12/16 Will Micro Homes Multiply in Burlington?

Ruby Perry and Andy Simon’s 400 sq ft house in their daughter's backyard in  Burlington, VT

Ruby Perry and Andy Simon’s 400 sq ft house in in their daughter’s backyard in Burlington, VT


When Ruby Perry and her husband, Andy Simon, were building their 400-square-foot house in Burlington’s South End last year, it became the talk of the Five Sisters neighborhood. That’s not surprising: It’s one of the smallest houses in Burlington, and it took shape as the national fascination with the tiny-house movement was inspiring documentaries, TV shows, do-it-yourself classes and conventions.

The red clapboard dwelling on Locust Street is interesting for another reason, too: It’s not tucked into the woods or sitting on a semirural lot; it’s plunked down in a city backyard. So, are super-small houses viable in an urban setting?

Perry answers that question with a resounding yes. For starters, if living in small quarters starts to feel confining, a city like Burlington offers an estate-size array of activities and amenities. Also, she suggests, tiny houses are ideal for urban infill in tight spots.

Could tiny houses be a solution to Burlington’s housing shortage? And can anyone erect a tiny house in their backyard? Not necessarily — Burlington’s zoning codes make the prospect tenuous, depending on where and what is proposed.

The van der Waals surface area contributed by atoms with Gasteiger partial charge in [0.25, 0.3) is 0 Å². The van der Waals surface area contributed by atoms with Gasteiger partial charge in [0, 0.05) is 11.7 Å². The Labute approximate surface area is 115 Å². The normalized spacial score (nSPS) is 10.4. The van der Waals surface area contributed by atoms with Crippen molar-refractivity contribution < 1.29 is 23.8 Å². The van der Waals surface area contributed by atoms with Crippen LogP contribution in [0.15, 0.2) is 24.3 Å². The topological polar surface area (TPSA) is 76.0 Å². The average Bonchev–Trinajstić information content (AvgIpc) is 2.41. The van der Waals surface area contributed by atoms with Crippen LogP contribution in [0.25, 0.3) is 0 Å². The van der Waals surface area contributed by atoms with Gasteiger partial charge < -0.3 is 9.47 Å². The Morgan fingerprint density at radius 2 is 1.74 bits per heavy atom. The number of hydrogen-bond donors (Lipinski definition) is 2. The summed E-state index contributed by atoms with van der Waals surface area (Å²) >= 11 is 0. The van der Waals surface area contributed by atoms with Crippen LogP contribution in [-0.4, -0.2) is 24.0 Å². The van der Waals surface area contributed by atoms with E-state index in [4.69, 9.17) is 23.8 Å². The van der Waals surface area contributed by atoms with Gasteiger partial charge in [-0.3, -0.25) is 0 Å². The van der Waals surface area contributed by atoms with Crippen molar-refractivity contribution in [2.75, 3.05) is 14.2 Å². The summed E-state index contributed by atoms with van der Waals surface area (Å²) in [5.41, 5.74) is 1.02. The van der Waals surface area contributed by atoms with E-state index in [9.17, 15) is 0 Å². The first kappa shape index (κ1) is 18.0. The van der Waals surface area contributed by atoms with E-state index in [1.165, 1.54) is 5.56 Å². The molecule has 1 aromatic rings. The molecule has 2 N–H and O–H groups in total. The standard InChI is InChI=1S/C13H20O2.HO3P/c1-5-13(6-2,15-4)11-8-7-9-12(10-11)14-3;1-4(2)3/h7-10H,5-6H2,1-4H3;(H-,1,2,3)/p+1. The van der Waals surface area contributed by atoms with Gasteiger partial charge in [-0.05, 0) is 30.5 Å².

But where there’s a will, there’s a way. It “should not be daunting to anyone,” Perry says. “We treated it as a community building process and met early, and often, with our neighbors as well as planning and zoning.” The house she and Simon built is located in their daughter and son-in-law’s backyard and owned by the young couple, who are raising a toddler. The arrangement is an exercise in estate planning: The grandparents paid for the $75,000 structure and took charge of the permitting and construction, knowing it would be a way to give their assets to the next generation in advance.

The house was allowed as an “accessory dwelling,” defined under the city’s 376-page zoning ordinance as an efficiency or one-bedroom unit that is “subordinate” to, and does not exceed 30 percent of the total habitable floor area of, a single-family dwelling.

The little red house also had to stay within a 35 percent lot-coverage limit in the neighborhood, which is zoned as residential low density, meaning it’s a district intended primarily for single-family detached dwellings and duplexes.

Read more – http://www.sevendaysvt.com/vermont/will-micro-homes-multiply-in-burlington/Content?oid=3063269

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Elaine Walker